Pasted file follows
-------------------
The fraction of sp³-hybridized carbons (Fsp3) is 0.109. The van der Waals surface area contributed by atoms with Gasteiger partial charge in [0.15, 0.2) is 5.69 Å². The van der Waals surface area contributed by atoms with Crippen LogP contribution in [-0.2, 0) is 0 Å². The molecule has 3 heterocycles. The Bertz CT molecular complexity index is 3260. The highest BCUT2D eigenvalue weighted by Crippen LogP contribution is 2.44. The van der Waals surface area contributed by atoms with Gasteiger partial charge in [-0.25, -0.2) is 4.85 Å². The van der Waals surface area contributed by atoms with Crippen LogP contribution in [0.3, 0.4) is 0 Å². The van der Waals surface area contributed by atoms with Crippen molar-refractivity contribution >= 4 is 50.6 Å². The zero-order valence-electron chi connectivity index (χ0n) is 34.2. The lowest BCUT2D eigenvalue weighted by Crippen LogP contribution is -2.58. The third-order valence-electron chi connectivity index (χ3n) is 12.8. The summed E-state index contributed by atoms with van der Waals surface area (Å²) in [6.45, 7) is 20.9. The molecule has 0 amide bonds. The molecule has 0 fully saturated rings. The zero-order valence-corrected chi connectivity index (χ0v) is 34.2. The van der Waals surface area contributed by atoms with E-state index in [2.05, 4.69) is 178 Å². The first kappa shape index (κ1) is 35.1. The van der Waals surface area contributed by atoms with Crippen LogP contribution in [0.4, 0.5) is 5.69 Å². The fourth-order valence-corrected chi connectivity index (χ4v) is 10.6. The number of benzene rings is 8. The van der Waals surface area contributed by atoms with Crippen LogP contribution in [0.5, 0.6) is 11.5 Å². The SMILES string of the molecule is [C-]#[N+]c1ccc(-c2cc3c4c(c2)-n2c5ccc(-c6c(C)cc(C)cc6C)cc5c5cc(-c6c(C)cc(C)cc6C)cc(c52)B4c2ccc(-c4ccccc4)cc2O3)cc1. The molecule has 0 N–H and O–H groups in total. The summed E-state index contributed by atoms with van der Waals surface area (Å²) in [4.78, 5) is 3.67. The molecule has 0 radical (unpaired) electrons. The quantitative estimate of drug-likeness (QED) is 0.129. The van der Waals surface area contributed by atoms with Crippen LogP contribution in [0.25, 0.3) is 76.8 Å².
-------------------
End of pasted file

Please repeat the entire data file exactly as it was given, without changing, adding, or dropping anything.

The fraction of sp³-hybridized carbons (Fsp3) is 0.109. The van der Waals surface area contributed by atoms with Gasteiger partial charge in [0.15, 0.2) is 5.69 Å². The van der Waals surface area contributed by atoms with Crippen LogP contribution in [-0.2, 0) is 0 Å². The molecule has 3 heterocycles. The Bertz CT molecular complexity index is 3260. The highest BCUT2D eigenvalue weighted by Crippen LogP contribution is 2.44. The van der Waals surface area contributed by atoms with Gasteiger partial charge in [-0.25, -0.2) is 4.85 Å². The van der Waals surface area contributed by atoms with Crippen LogP contribution in [0.3, 0.4) is 0 Å². The van der Waals surface area contributed by atoms with Crippen molar-refractivity contribution >= 4 is 50.6 Å². The zero-order valence-electron chi connectivity index (χ0n) is 34.2. The lowest BCUT2D eigenvalue weighted by Crippen LogP contribution is -2.58. The third-order valence-electron chi connectivity index (χ3n) is 12.8. The summed E-state index contributed by atoms with van der Waals surface area (Å²) in [6.45, 7) is 20.9. The molecule has 0 amide bonds. The molecule has 0 fully saturated rings. The zero-order valence-corrected chi connectivity index (χ0v) is 34.2. The van der Waals surface area contributed by atoms with E-state index in [2.05, 4.69) is 178 Å². The first kappa shape index (κ1) is 35.1. The van der Waals surface area contributed by atoms with Crippen LogP contribution in [0.4, 0.5) is 5.69 Å². The fourth-order valence-corrected chi connectivity index (χ4v) is 10.6. The number of benzene rings is 8. The van der Waals surface area contributed by atoms with Crippen LogP contribution in [0.5, 0.6) is 11.5 Å². The SMILES string of the molecule is [C-]#[N+]c1ccc(-c2cc3c4c(c2)-n2c5ccc(-c6c(C)cc(C)cc6C)cc5c5cc(-c6c(C)cc(C)cc6C)cc(c52)B4c2ccc(-c4ccccc4)cc2O3)cc1. The molecule has 0 N–H and O–H groups in total. The summed E-state index contributed by atoms with van der Waals surface area (Å²) in [4.78, 5) is 3.67. The molecule has 0 radical (unpaired) electrons. The quantitative estimate of drug-likeness (QED) is 0.129. The van der Waals surface area contributed by atoms with Crippen LogP contribution in [0.25, 0.3) is 76.8 Å².